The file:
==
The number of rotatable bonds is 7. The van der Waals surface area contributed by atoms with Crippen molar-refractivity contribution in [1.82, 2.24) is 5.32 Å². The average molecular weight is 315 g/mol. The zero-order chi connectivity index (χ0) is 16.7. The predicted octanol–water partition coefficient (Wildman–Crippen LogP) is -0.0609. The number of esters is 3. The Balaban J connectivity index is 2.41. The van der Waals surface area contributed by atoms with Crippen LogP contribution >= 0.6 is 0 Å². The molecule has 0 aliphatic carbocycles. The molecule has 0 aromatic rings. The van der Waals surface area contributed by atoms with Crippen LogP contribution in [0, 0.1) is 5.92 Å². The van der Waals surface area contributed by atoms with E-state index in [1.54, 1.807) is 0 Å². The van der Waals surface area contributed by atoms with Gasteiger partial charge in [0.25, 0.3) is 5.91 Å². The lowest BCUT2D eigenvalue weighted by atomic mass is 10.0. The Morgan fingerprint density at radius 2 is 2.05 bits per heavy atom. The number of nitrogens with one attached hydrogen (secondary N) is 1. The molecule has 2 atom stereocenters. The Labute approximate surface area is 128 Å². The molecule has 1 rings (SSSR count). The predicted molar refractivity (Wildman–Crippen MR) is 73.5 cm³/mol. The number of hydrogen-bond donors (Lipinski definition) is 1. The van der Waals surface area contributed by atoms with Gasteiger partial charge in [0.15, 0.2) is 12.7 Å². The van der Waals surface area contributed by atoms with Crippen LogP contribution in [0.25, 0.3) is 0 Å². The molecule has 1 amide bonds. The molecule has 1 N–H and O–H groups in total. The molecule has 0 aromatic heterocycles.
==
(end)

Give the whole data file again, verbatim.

The number of rotatable bonds is 7. The van der Waals surface area contributed by atoms with Crippen molar-refractivity contribution in [1.82, 2.24) is 5.32 Å². The average molecular weight is 315 g/mol. The zero-order chi connectivity index (χ0) is 16.7. The predicted octanol–water partition coefficient (Wildman–Crippen LogP) is -0.0609. The number of esters is 3. The Balaban J connectivity index is 2.41. The van der Waals surface area contributed by atoms with Crippen LogP contribution >= 0.6 is 0 Å². The molecule has 0 aliphatic carbocycles. The molecule has 0 aromatic rings. The van der Waals surface area contributed by atoms with Crippen LogP contribution in [0, 0.1) is 5.92 Å². The van der Waals surface area contributed by atoms with E-state index in [1.54, 1.807) is 0 Å². The van der Waals surface area contributed by atoms with Gasteiger partial charge in [0.25, 0.3) is 5.91 Å². The lowest BCUT2D eigenvalue weighted by atomic mass is 10.0. The Morgan fingerprint density at radius 2 is 2.05 bits per heavy atom. The number of nitrogens with one attached hydrogen (secondary N) is 1. The molecule has 2 atom stereocenters. The Labute approximate surface area is 128 Å². The molecule has 1 rings (SSSR count). The predicted molar refractivity (Wildman–Crippen MR) is 73.5 cm³/mol. The number of hydrogen-bond donors (Lipinski definition) is 1. The van der Waals surface area contributed by atoms with Gasteiger partial charge in [0.15, 0.2) is 12.7 Å². The van der Waals surface area contributed by atoms with Crippen LogP contribution in [0.25, 0.3) is 0 Å². The molecule has 1 amide bonds. The molecule has 1 N–H and O–H groups in total. The molecule has 0 aromatic heterocycles.